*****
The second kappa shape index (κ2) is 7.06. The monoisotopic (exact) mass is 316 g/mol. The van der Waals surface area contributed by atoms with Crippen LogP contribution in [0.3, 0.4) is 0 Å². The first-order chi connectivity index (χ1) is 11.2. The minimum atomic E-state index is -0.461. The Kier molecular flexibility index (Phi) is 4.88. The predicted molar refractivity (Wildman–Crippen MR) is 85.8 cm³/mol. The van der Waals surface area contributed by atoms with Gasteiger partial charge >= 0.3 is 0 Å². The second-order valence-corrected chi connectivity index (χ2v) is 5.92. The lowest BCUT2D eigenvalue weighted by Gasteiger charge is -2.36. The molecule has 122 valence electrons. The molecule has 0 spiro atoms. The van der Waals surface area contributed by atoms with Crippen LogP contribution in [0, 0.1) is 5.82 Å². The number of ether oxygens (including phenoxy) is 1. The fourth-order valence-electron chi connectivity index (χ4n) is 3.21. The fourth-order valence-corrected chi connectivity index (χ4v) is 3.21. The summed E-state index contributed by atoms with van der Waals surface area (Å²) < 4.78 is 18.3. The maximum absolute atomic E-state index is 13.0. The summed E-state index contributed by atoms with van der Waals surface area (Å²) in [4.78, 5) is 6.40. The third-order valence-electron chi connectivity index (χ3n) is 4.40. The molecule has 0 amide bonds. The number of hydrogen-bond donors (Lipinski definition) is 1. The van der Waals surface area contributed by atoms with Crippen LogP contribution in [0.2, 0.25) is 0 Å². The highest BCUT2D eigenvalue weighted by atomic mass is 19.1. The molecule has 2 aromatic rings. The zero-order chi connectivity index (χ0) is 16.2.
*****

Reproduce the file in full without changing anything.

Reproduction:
The second kappa shape index (κ2) is 7.06. The monoisotopic (exact) mass is 316 g/mol. The van der Waals surface area contributed by atoms with Crippen LogP contribution in [0.3, 0.4) is 0 Å². The first-order chi connectivity index (χ1) is 11.2. The minimum atomic E-state index is -0.461. The Kier molecular flexibility index (Phi) is 4.88. The predicted molar refractivity (Wildman–Crippen MR) is 85.8 cm³/mol. The van der Waals surface area contributed by atoms with Gasteiger partial charge >= 0.3 is 0 Å². The second-order valence-corrected chi connectivity index (χ2v) is 5.92. The lowest BCUT2D eigenvalue weighted by Gasteiger charge is -2.36. The molecule has 122 valence electrons. The molecule has 0 spiro atoms. The van der Waals surface area contributed by atoms with Crippen LogP contribution in [0, 0.1) is 5.82 Å². The number of ether oxygens (including phenoxy) is 1. The fourth-order valence-electron chi connectivity index (χ4n) is 3.21. The fourth-order valence-corrected chi connectivity index (χ4v) is 3.21. The summed E-state index contributed by atoms with van der Waals surface area (Å²) < 4.78 is 18.3. The maximum absolute atomic E-state index is 13.0. The summed E-state index contributed by atoms with van der Waals surface area (Å²) in [4.78, 5) is 6.40. The third-order valence-electron chi connectivity index (χ3n) is 4.40. The molecule has 0 amide bonds. The number of hydrogen-bond donors (Lipinski definition) is 1. The van der Waals surface area contributed by atoms with Crippen LogP contribution in [0.2, 0.25) is 0 Å². The highest BCUT2D eigenvalue weighted by atomic mass is 19.1. The molecule has 2 aromatic rings. The zero-order chi connectivity index (χ0) is 16.2.